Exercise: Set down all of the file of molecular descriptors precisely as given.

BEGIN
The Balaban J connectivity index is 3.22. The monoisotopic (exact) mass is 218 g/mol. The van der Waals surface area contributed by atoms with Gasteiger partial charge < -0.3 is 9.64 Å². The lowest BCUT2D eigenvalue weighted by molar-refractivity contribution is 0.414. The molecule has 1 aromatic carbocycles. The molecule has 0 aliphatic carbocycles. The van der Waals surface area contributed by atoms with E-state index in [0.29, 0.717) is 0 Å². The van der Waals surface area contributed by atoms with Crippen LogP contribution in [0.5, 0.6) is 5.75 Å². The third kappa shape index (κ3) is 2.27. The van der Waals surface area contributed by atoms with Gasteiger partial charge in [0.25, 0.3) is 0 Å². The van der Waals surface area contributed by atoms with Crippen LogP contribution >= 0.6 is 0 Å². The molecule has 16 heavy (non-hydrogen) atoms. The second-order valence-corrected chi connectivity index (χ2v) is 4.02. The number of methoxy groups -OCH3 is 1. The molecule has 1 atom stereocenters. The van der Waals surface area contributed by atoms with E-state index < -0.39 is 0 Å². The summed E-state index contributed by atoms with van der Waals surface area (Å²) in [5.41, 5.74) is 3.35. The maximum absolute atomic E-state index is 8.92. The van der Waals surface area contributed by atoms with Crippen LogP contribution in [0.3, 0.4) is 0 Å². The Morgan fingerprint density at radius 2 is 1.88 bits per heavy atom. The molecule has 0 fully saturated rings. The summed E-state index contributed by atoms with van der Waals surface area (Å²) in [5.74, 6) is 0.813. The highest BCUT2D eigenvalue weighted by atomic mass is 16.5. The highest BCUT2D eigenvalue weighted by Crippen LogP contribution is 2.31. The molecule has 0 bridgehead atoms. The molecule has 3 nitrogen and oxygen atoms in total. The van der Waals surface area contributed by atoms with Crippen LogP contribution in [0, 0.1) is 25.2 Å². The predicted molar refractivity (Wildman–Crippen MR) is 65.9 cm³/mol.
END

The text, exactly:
The Balaban J connectivity index is 3.22. The monoisotopic (exact) mass is 218 g/mol. The van der Waals surface area contributed by atoms with Gasteiger partial charge < -0.3 is 9.64 Å². The lowest BCUT2D eigenvalue weighted by molar-refractivity contribution is 0.414. The molecule has 1 aromatic carbocycles. The molecule has 0 aliphatic carbocycles. The van der Waals surface area contributed by atoms with E-state index in [0.29, 0.717) is 0 Å². The van der Waals surface area contributed by atoms with Crippen LogP contribution in [0.5, 0.6) is 5.75 Å². The third kappa shape index (κ3) is 2.27. The van der Waals surface area contributed by atoms with Gasteiger partial charge in [0.25, 0.3) is 0 Å². The van der Waals surface area contributed by atoms with Crippen LogP contribution >= 0.6 is 0 Å². The molecule has 16 heavy (non-hydrogen) atoms. The second-order valence-corrected chi connectivity index (χ2v) is 4.02. The number of methoxy groups -OCH3 is 1. The molecule has 1 atom stereocenters. The van der Waals surface area contributed by atoms with E-state index < -0.39 is 0 Å². The summed E-state index contributed by atoms with van der Waals surface area (Å²) in [5.41, 5.74) is 3.35. The maximum absolute atomic E-state index is 8.92. The van der Waals surface area contributed by atoms with Crippen LogP contribution in [0.3, 0.4) is 0 Å². The Morgan fingerprint density at radius 2 is 1.88 bits per heavy atom. The molecule has 0 fully saturated rings. The summed E-state index contributed by atoms with van der Waals surface area (Å²) in [5.74, 6) is 0.813. The highest BCUT2D eigenvalue weighted by atomic mass is 16.5. The highest BCUT2D eigenvalue weighted by Crippen LogP contribution is 2.31. The molecule has 0 bridgehead atoms. The molecule has 3 nitrogen and oxygen atoms in total. The van der Waals surface area contributed by atoms with Crippen LogP contribution in [0, 0.1) is 25.2 Å². The predicted molar refractivity (Wildman–Crippen MR) is 65.9 cm³/mol.